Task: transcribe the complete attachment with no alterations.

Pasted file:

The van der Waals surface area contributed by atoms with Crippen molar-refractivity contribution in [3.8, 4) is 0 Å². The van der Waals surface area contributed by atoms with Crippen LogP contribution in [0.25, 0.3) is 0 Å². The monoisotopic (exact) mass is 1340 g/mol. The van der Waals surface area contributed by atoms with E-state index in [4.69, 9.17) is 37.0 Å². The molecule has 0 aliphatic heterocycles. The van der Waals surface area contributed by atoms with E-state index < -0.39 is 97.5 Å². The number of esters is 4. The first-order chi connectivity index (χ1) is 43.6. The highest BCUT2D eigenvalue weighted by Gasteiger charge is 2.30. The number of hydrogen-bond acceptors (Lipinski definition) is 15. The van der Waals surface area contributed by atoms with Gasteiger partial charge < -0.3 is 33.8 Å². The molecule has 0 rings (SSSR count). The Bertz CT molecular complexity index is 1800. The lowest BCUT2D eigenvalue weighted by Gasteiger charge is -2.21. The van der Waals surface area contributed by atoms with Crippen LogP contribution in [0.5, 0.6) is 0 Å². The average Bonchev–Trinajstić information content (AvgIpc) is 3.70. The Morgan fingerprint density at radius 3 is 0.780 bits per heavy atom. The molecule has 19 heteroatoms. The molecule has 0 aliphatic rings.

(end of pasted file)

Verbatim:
The van der Waals surface area contributed by atoms with Crippen molar-refractivity contribution in [3.8, 4) is 0 Å². The van der Waals surface area contributed by atoms with Crippen LogP contribution in [0.25, 0.3) is 0 Å². The monoisotopic (exact) mass is 1340 g/mol. The van der Waals surface area contributed by atoms with E-state index in [4.69, 9.17) is 37.0 Å². The molecule has 0 aliphatic heterocycles. The van der Waals surface area contributed by atoms with E-state index < -0.39 is 97.5 Å². The number of esters is 4. The first-order chi connectivity index (χ1) is 43.6. The highest BCUT2D eigenvalue weighted by Gasteiger charge is 2.30. The number of hydrogen-bond acceptors (Lipinski definition) is 15. The van der Waals surface area contributed by atoms with Gasteiger partial charge < -0.3 is 33.8 Å². The molecule has 0 rings (SSSR count). The Bertz CT molecular complexity index is 1800. The lowest BCUT2D eigenvalue weighted by Gasteiger charge is -2.21. The van der Waals surface area contributed by atoms with Crippen LogP contribution in [0.5, 0.6) is 0 Å². The average Bonchev–Trinajstić information content (AvgIpc) is 3.70. The Morgan fingerprint density at radius 3 is 0.780 bits per heavy atom. The molecule has 19 heteroatoms. The molecule has 0 aliphatic rings.